Happy New Year! My first post of 2018 was published from Nova Scotia on 01/07 at -18C (-1F) with -28C (-19F) wind chill.
On January 1, 1998, I participated in a polar bear dip in Halifax HarboUr. The air temperature was around -15C (5F).* That was the coldest I have ever been. A few months later when I watched the movie Titanic that had recently been released, I thought “Bullshit” as Kate Winslet’s character walked through a corridor flooding with water to find her man. “The Atlantic didn’t warm up as soon as it entered the ship.” Unlike others who make a polar bear dip a yearly celebration, once was enough for me.
The runner-up for coldest-I’ve-ever-been was during my attempt to climb Washington State’s Mount Rainier (elevation 14,400 feet) in June 2012. On day two of the climb, I knew we would likely be weathered off the mountain and not get much farther than base camp. But because it was a commercial climb, I think the leaders wanted to give us a taste of an alpine start: I slept (wearing all my clothes and a heavy parka) in a tent on the snow at base camp, we were woken up at 2:30 am to gear up, rope up, cross the first glacier, and start climbing over and around rock against high winds.
Let me confess it here for the first time: when I heard that we were turning back, I felt … jubilant. We didn’t have a chance to summit and I was cold, tired, and just wanted to go home. I had fund-raised, trained, and showed up prepared. I had met my goal. Yes, once was enough for that too.
I won’t be topping the dip or the climb by some future goal to prove to myself how tough I am. I think this winter will be challenge enough.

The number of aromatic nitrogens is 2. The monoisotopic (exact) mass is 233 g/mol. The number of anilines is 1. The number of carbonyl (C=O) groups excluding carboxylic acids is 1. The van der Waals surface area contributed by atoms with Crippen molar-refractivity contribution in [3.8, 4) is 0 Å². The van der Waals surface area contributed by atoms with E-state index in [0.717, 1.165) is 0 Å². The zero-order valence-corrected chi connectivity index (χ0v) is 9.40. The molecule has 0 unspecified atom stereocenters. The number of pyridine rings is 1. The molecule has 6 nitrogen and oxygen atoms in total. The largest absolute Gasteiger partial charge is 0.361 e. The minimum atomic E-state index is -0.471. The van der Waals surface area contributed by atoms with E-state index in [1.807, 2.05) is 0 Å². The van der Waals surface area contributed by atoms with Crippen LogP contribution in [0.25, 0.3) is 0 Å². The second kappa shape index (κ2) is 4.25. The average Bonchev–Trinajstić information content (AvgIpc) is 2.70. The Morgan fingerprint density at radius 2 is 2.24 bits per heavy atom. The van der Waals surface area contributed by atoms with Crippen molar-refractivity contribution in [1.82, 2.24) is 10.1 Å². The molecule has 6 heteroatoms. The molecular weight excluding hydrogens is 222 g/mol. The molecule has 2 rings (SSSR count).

I knew I would have a big adjustment to a real winter again after being in the PNW for 11 years, but I didn’t expect it to start so early. The solstice was only 2.5 weeks ago! We’ve already had two winter storms with high winds and days with the wind chill in the -20’s C. I am grateful for the quality winter gear and outdoor clothes I brought east with me. I recently added a pair of big stomp-around insulated boots and more long underwear. I also got a cozy new duvet just in time.
And if it’s going to be cold, I need more sunshine. Not just for Vitamin D, mood, and the PV panels, it also means I burn less fuel (less $) because the tiny house warms up without keeping the woodstove running. Depending on this first winter, the 2019 SLSR budget for heating may require a serious tweak.
I am not complaining. I am not taking it personally. I am acclimating. And I am also reflecting (frequently) on that record hot stretch in 2015 where I sat in the condo in my underwear every evening for three weeks obsessed with trying to figure out how to cool the place down.
*I looked this up in historical weather data so I wouldn’t exaggerate.
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